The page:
Frugal Beautiful

Frugal Tips for Expressing Condolences

Posted on: February 18, 2011

Heart Sympathy FlowersRelationships can be changed or strained in times of stress-  being responsive and supportive in times of grief, illness or personal troubles is probably the most important time to foster your relationships, and it doesn’t have to cost anything.


Illness and death are two facts of life that usually come at unexpected times.  It’s vital to promptly show  your support as fastidiously as possible, but also to do a follow-up weeks after.  We often think of sympathy cards and flower arrangements, but as we know, the best things in life are free- or at least, inexpensive!

 

-Have Sympathy, Thinking Of You and Get Well Notes on Hand: Promptness is key and sometimes it’s impossible to get to a store to buy cards and get it in the mail quickly.  Sadly, sometimes the hassle of getting to a card store might prevent us from taking steps to express our condolences.  Purchase a pack of cards ahead of time, so that if you’re in a pinch and cannot go hand-pick one out, you can at least get something in the mail with a heartfelt note promptly.  Cards can be picked up 2/1.00 at a Dollar Store, or in a 10 pack at Hallmark or other card stores.  The card doesn’t have to be expensive, but getting it out quickly and with the right sentiment is what counts to make a statement.

-Realize You Don’t Have to Send Expensive Flowers: It’s easy to feel intimidated when someone you know is going through a rough time, especially if you aren’t sure how to express yourself to them- having a bouquet or plant sent can be an easy way to show you care without having to verbalize your sentiments, but sending flowers will easily cost $40-$100, and purchasing them remotely might yield less than great results.  A house plant, hand-delivered will be cheaper and quite possibly, more meaningful.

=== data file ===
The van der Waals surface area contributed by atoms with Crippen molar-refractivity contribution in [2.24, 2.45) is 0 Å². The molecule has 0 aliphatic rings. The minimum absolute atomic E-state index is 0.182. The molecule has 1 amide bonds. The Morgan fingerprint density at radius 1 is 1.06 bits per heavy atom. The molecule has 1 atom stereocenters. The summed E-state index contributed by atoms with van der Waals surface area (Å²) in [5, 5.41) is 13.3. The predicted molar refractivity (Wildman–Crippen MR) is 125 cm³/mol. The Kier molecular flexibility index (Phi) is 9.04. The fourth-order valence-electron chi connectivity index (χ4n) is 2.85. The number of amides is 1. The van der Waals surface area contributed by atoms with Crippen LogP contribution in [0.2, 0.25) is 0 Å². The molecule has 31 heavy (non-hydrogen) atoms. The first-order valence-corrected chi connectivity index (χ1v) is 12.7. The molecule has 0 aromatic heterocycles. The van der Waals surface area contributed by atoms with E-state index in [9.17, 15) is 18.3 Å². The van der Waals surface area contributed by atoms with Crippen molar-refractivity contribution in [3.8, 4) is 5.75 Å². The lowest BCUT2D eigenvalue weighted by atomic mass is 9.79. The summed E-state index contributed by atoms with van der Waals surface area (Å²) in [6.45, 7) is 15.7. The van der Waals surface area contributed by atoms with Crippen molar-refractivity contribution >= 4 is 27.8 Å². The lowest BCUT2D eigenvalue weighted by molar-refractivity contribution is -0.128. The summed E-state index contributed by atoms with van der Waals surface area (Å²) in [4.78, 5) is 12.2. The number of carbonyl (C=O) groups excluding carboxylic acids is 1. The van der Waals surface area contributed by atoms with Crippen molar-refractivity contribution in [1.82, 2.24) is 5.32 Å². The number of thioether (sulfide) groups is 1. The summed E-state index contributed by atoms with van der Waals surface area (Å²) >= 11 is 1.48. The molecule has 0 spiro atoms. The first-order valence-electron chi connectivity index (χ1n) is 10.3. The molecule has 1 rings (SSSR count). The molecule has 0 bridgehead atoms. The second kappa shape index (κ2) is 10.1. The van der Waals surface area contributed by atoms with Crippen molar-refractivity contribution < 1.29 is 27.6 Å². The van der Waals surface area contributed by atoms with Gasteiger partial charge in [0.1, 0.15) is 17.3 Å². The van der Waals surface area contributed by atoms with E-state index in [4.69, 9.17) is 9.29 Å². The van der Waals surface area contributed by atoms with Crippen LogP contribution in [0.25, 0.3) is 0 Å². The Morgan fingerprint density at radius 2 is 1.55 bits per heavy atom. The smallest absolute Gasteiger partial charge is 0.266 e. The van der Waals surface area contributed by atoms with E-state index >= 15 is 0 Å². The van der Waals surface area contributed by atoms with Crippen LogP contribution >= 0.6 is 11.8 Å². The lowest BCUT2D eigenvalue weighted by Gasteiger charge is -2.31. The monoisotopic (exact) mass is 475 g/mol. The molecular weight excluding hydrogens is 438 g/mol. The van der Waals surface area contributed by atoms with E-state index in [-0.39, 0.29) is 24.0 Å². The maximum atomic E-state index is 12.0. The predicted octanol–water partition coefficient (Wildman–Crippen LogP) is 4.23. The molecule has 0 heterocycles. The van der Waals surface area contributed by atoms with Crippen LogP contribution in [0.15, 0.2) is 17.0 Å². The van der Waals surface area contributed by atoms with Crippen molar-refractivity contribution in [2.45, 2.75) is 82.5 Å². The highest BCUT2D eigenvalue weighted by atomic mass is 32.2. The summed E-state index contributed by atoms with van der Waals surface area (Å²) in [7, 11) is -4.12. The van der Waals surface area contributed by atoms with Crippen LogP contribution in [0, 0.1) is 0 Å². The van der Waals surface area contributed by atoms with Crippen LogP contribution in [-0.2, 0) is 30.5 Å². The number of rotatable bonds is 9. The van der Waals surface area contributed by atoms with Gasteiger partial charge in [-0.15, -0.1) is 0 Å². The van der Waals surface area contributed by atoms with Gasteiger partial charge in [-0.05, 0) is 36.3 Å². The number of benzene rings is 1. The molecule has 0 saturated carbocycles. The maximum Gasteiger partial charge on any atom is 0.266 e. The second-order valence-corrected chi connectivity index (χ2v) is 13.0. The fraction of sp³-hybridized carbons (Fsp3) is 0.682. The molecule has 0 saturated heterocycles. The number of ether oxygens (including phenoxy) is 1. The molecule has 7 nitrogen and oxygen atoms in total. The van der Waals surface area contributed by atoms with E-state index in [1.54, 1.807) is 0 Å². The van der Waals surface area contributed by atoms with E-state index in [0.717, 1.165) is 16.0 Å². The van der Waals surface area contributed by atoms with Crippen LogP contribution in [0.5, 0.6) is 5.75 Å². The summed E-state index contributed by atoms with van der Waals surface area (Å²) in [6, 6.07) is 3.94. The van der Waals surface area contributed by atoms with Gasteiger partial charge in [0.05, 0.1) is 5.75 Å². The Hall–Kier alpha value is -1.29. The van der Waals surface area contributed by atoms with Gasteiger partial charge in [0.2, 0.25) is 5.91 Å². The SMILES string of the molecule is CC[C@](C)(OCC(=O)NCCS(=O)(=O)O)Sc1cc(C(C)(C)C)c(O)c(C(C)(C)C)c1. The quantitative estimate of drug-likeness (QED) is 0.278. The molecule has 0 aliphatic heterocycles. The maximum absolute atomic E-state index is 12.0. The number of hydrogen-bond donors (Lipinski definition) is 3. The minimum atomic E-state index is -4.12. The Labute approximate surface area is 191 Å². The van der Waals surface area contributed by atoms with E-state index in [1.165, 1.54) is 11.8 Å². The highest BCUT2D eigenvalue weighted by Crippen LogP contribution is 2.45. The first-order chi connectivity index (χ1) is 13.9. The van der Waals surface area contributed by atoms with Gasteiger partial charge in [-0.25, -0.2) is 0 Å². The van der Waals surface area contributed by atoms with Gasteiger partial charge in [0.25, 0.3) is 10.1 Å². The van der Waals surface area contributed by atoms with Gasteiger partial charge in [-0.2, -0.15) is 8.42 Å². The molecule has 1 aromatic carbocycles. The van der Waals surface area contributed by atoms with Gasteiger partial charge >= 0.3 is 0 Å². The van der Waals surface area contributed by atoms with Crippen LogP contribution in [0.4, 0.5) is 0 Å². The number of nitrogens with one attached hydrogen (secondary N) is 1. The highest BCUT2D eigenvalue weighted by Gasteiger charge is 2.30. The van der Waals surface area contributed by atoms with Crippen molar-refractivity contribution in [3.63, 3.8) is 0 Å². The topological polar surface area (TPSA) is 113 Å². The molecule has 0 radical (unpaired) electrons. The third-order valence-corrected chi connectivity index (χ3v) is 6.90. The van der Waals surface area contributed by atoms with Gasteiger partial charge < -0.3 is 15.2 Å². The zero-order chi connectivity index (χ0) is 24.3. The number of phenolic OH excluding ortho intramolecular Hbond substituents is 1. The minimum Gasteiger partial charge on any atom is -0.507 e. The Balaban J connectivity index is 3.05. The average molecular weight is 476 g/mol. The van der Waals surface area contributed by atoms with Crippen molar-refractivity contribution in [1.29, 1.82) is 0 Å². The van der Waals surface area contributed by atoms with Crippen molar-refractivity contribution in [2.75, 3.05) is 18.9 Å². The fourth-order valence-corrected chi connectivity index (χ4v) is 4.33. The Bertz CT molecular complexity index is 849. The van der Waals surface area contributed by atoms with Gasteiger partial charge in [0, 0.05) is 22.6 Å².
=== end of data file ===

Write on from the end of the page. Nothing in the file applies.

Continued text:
If you feel the need to give a gift, know a small donation to a charity in honor of someone in any amount can be a very heartfelt gesture.  You don’t have disclose how much was donated, but knowing that a charitable gift was made in their honor, or for someone they’re grieving could let someone know you care.

-Know That Even When You Don’t Know What To Say, You Need To Say It: Everyone deals with bad news and loss differently- I admit, even though I have lost dear loved ones and know what it can “feel like,” it sometimes is hard to reach out and articulate my sadness for someone going through that process on their own.  Step out of your comfort zone (we all have to in these situations) and make a phone call, send a card, stop in and bring food.

-Offer A Helping Hand: When someone falls ill or passes away, often their family has a hard time taking care of themselves.  Offering to walk their dog, babysit their children, bringing a meal or bringing in their mail and other small gestures are often what’s overlooked.  If you’re good friends with someone who just lost a loved one, stopping by for a visit or getting them out of the house for a bit of distraction or a heart-to-heart talk might be the best course of action.

-Forgive One Another: Nobody is an expert at grieving or healing.  An unexpected diagnosis or the loss of a family member can unearth an array of unanticipated feelings in both the people directly affected, and their circle of friends.  Some people shy away from confronting their feelings, other simply shy away from reaching out because they don’t know how.  Do you best, offer your help- and if it isn’t accepted or you see other people not offering to help, realize they are just dealing with the stress the best they can.

-Know There Isn’t A Set Timetable For Coping or Supporting: Whether or not you expressed your support initially after hearing of someone’s sad news- it is not too late to show it now.  Additionally, if you were able to reach out promptly after an event happened, it’s probably a good idea to call, email or write to follow up with that person.  Small gestures, even weeks after can mean the world to someone.

 

I understand, as both a person who has gone through it, and one who hasn’t reached out when I should have, that it’s difficult to navigate times of loss and illness.  Two years ago, I lost my Gram (who I took care of and loved like a mother) and my dear friend/ mentor in the same weekend.  In the wake of that loss, I became closer with some and alienated with others- I realize now, some folks just didn’t know how to reach out or didn’t know they should.  During that time, small gestures made a world of difference to me, and every day was different- some days I needed to be alone, others, friends knew “being alone,” was a cop-out and dragged my butt out of the house or simply stayed in to visit, to which I am so grateful.  Events like this leave all of us feeling lost- we don’t know how we “should” act, but the truth is, either as the bereaved or a friend of the bereaved, it’s not as important to stress over you “should” do, but simply that you do it.

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